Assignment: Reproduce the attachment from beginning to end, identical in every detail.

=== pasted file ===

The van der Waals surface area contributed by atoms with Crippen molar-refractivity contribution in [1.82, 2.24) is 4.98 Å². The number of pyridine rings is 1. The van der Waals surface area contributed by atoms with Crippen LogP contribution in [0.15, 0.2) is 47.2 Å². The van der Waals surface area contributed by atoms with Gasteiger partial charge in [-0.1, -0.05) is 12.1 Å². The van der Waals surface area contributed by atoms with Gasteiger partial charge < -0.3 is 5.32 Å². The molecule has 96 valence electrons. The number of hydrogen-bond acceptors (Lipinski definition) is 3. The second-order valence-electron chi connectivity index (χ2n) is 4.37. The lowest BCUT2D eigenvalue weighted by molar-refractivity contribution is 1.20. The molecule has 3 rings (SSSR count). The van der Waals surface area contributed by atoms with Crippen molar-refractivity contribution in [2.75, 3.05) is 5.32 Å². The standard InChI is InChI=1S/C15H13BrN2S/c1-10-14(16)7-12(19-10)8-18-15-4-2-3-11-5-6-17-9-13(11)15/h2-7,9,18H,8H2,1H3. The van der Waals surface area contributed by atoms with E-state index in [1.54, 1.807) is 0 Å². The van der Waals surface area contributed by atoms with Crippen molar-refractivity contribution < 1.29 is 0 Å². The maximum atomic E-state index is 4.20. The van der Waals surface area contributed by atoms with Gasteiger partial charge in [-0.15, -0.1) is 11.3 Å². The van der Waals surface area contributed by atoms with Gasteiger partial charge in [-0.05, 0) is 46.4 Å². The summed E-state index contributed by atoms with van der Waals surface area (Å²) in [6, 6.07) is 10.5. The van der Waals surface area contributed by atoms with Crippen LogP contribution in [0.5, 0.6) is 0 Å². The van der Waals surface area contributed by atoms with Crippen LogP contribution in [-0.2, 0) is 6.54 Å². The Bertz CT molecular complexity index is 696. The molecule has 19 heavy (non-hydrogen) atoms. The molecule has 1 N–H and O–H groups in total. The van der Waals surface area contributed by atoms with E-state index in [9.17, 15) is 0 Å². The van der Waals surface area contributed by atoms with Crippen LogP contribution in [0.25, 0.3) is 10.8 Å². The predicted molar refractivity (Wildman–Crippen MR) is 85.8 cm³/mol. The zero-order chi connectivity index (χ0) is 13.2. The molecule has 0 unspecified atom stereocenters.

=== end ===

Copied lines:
The van der Waals surface area contributed by atoms with Crippen molar-refractivity contribution in [1.82, 2.24) is 4.98 Å². The number of pyridine rings is 1. The van der Waals surface area contributed by atoms with Crippen LogP contribution in [0.15, 0.2) is 47.2 Å². The van der Waals surface area contributed by atoms with Gasteiger partial charge in [-0.1, -0.05) is 12.1 Å². The van der Waals surface area contributed by atoms with Gasteiger partial charge < -0.3 is 5.32 Å². The molecule has 96 valence electrons. The number of hydrogen-bond acceptors (Lipinski definition) is 3. The second-order valence-electron chi connectivity index (χ2n) is 4.37. The lowest BCUT2D eigenvalue weighted by molar-refractivity contribution is 1.20. The molecule has 3 rings (SSSR count). The van der Waals surface area contributed by atoms with Crippen molar-refractivity contribution in [2.75, 3.05) is 5.32 Å². The standard InChI is InChI=1S/C15H13BrN2S/c1-10-14(16)7-12(19-10)8-18-15-4-2-3-11-5-6-17-9-13(11)15/h2-7,9,18H,8H2,1H3. The van der Waals surface area contributed by atoms with E-state index in [1.54, 1.807) is 0 Å². The van der Waals surface area contributed by atoms with Crippen molar-refractivity contribution < 1.29 is 0 Å². The maximum atomic E-state index is 4.20. The van der Waals surface area contributed by atoms with Gasteiger partial charge in [-0.15, -0.1) is 11.3 Å². The van der Waals surface area contributed by atoms with Gasteiger partial charge in [-0.05, 0) is 46.4 Å². The summed E-state index contributed by atoms with van der Waals surface area (Å²) in [6, 6.07) is 10.5. The van der Waals surface area contributed by atoms with Crippen LogP contribution in [0.5, 0.6) is 0 Å². The van der Waals surface area contributed by atoms with Crippen LogP contribution in [-0.2, 0) is 6.54 Å². The Bertz CT molecular complexity index is 696. The molecule has 19 heavy (non-hydrogen) atoms. The molecule has 1 N–H and O–H groups in total. The van der Waals surface area contributed by atoms with E-state index in [9.17, 15) is 0 Å². The van der Waals surface area contributed by atoms with Crippen LogP contribution in [0.25, 0.3) is 10.8 Å². The predicted molar refractivity (Wildman–Crippen MR) is 85.8 cm³/mol. The zero-order chi connectivity index (χ0) is 13.2. The molecule has 0 unspecified atom stereocenters.